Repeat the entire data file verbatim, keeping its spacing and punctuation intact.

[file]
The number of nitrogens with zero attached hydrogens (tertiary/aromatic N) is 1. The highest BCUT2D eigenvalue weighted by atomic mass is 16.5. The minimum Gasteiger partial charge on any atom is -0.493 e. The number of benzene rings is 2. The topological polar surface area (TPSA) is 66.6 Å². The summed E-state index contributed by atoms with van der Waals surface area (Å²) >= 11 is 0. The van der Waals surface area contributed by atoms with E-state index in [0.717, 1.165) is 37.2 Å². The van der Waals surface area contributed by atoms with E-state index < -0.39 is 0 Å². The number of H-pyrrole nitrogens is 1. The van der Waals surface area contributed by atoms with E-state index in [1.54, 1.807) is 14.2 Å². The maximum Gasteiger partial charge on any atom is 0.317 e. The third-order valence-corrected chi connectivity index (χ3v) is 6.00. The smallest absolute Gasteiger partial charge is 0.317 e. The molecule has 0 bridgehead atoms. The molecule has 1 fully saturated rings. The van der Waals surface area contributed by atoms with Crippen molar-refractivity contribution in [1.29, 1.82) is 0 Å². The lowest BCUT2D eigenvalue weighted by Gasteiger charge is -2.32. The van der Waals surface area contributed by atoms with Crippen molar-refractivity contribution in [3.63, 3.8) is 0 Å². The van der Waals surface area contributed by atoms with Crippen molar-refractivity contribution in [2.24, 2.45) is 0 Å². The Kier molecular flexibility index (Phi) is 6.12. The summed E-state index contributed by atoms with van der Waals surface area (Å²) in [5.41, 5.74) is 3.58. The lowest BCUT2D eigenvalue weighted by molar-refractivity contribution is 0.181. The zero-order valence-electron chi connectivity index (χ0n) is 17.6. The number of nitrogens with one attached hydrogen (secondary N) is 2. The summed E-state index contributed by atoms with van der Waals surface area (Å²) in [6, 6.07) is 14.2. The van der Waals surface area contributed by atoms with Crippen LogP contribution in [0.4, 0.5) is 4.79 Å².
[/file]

The number of nitrogens with zero attached hydrogens (tertiary/aromatic N) is 1. The highest BCUT2D eigenvalue weighted by atomic mass is 16.5. The minimum Gasteiger partial charge on any atom is -0.493 e. The number of benzene rings is 2. The topological polar surface area (TPSA) is 66.6 Å². The summed E-state index contributed by atoms with van der Waals surface area (Å²) >= 11 is 0. The van der Waals surface area contributed by atoms with E-state index in [0.717, 1.165) is 37.2 Å². The van der Waals surface area contributed by atoms with E-state index < -0.39 is 0 Å². The number of H-pyrrole nitrogens is 1. The van der Waals surface area contributed by atoms with E-state index in [1.54, 1.807) is 14.2 Å². The maximum Gasteiger partial charge on any atom is 0.317 e. The third-order valence-corrected chi connectivity index (χ3v) is 6.00. The smallest absolute Gasteiger partial charge is 0.317 e. The molecule has 0 bridgehead atoms. The molecule has 1 fully saturated rings. The van der Waals surface area contributed by atoms with Crippen molar-refractivity contribution in [1.29, 1.82) is 0 Å². The lowest BCUT2D eigenvalue weighted by Gasteiger charge is -2.32. The van der Waals surface area contributed by atoms with Crippen molar-refractivity contribution in [3.63, 3.8) is 0 Å². The van der Waals surface area contributed by atoms with Crippen molar-refractivity contribution in [2.24, 2.45) is 0 Å². The Kier molecular flexibility index (Phi) is 6.12. The summed E-state index contributed by atoms with van der Waals surface area (Å²) in [5.41, 5.74) is 3.58. The lowest BCUT2D eigenvalue weighted by molar-refractivity contribution is 0.181. The zero-order valence-electron chi connectivity index (χ0n) is 17.6. The number of nitrogens with one attached hydrogen (secondary N) is 2. The summed E-state index contributed by atoms with van der Waals surface area (Å²) in [6, 6.07) is 14.2. The van der Waals surface area contributed by atoms with Crippen LogP contribution in [0.4, 0.5) is 4.79 Å².